Volkswagen Chairman Hans Dieter Pötsch and new CEO Matthias Müller spent two hours today talking about the company’s interim report into how it came to pass that VW designed more than 11 million cars to cheat emissions tests around the world. Chairman Pötsch said VW is expecting a lot of lawsuits.
“Representatives of our group have admitted that illegal devices are installed in our vehicles and that already paves the way for legal action,” he said.
Müller used words like “clarity” and “transparency” when talking about the results of the internal audit aimed at getting to the bottom of the scandal. David Margulies, a crisis communications consultant, doesn’t think VW’s leadership has gone far enough.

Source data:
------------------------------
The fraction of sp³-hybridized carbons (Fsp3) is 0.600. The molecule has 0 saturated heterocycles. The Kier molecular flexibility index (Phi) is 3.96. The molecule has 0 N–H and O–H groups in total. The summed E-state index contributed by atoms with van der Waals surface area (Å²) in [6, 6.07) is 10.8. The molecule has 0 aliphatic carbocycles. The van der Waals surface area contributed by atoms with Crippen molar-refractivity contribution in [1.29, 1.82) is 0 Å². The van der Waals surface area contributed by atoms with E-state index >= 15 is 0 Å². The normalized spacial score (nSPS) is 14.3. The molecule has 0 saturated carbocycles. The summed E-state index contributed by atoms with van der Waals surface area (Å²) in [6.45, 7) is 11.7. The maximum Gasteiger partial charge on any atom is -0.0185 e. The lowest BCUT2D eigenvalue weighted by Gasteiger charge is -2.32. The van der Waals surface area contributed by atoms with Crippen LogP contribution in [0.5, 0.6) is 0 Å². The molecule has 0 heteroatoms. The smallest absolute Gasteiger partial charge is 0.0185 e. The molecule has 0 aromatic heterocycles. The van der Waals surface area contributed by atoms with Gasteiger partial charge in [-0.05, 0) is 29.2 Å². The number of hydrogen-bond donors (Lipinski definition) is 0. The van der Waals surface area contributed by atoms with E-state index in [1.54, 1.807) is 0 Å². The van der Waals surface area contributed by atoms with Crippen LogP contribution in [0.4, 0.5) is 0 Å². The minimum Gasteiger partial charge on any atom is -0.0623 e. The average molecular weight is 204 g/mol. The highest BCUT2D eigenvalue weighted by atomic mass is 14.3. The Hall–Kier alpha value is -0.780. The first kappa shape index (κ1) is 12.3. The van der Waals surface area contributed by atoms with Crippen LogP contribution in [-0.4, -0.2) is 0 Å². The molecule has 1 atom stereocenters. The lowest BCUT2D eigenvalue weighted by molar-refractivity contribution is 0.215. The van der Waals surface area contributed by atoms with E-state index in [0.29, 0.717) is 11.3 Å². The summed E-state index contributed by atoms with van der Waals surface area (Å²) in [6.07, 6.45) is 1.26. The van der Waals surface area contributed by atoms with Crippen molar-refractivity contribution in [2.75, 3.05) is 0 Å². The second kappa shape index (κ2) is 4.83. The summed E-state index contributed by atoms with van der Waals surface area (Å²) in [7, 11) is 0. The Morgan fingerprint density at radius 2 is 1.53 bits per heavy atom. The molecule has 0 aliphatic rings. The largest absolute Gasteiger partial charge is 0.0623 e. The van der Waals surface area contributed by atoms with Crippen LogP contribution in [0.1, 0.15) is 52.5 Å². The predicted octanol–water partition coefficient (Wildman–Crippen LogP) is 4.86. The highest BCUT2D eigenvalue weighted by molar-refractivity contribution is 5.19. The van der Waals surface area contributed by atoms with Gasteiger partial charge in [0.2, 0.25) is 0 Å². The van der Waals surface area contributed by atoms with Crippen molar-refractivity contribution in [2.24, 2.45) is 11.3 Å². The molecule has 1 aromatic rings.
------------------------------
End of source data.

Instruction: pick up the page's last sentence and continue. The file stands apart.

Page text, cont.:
“The best way to deal with something where you’ve really made a mistake is to unequivocally say, we screwed up,” he said. “It tends to end the controversy.”
VW did say that all future admissions tests will be evaluated externally and independently. Executives also said they will be ready to answer more questions next month at the Detroit Auto Show.
There’s a lot happening in the world. Through it all, Marketplace is here for you.
You rely on Marketplace to break down the world’s events and tell you how it affects you in a fact-based, approachable way. We rely on your financial support to keep making that possible.
Your donation today powers the independent journalism that you rely on. For just $5/month, you can help sustain Marketplace so we can keep reporting on the things that matter to you.